As Ebola Fever sweeps the U.S. – not REAL Ebola, mind you, just the fear of it – most of farm country is plugging along with real worries such as soybean cyst nematode, drought damage to subsoil biology and getting corn harvested between storm systems.
Where I am – Des Moines, Iowa for the next couple of days – there are also strong minds and capable hands devoting time to figuring out the problem of how to feed 9 billion people over the next couple of decades, something that pretty much requires mastering soybean cyst nematode and subsoil biology.
Among the speakers we will hear from at the Borlaug Dialogues are the President of Sierra Leone, and the Minister of Agriculture in Liberia, representatives of two of the three west African nations hardest hit by the out-of-control Ebola outbreak that is not a fear but a reality for their families, friends and neighbors.
Those leaders are at the Borlaug Dialogue not to focus on the deadly disease that has periodically wiped out villages in their countries since 1976 but on an even deadlier scourge that gets far less attention – hunger to the point of death by starvation.
It goes without saying that hungry people do desperate things, including the thing that is suspected of being the reservoir of Ebola that occasionally creates outbreaks in western Africa – a product called “bush meat.”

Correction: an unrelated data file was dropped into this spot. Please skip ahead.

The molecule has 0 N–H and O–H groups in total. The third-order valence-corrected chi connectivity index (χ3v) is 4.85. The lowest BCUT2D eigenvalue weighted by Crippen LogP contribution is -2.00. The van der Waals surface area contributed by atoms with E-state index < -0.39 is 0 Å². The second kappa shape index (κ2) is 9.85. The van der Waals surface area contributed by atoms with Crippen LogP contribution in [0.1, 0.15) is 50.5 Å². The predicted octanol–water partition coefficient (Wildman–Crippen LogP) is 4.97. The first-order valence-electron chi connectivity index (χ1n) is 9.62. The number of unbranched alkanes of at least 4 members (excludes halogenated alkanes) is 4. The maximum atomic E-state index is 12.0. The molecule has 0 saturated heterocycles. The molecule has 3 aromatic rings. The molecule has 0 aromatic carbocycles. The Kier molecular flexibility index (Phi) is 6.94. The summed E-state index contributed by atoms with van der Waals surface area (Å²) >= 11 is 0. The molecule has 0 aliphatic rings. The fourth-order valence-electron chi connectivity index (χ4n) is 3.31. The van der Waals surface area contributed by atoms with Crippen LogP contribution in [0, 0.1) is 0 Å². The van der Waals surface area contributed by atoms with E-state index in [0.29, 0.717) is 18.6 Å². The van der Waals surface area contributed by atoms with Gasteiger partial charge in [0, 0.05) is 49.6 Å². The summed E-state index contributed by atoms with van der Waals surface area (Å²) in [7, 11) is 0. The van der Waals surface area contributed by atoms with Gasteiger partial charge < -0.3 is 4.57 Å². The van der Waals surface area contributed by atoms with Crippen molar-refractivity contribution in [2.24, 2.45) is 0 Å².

Scientists believe that jungle bats or perhaps small monkeys are the reservoir for deadly Ebola – and that outbreaks start when hunters unknowingly come across infected animals and become exposed to the contagious blood while harvesting the animals.
It is likely that purchasers of the meat also become exposed when handling it raw.
It seems to me that there is a natural intersection for people who are worried about soybean cyst nematode,drought, improving yields, growing more plentiful and nutritious food and getting this year’s harvest in before winter hits, to think about people who are so hungry they are eating bats, rodents and small monkeys.
Maybe, just maybe, if we can all put our best minds together to solve problems like soybean cyst nematode and drought and pave a path toward a safe, affordable and adequate food supply, we have taken the biggest step imaginable toward eliminating Ebola.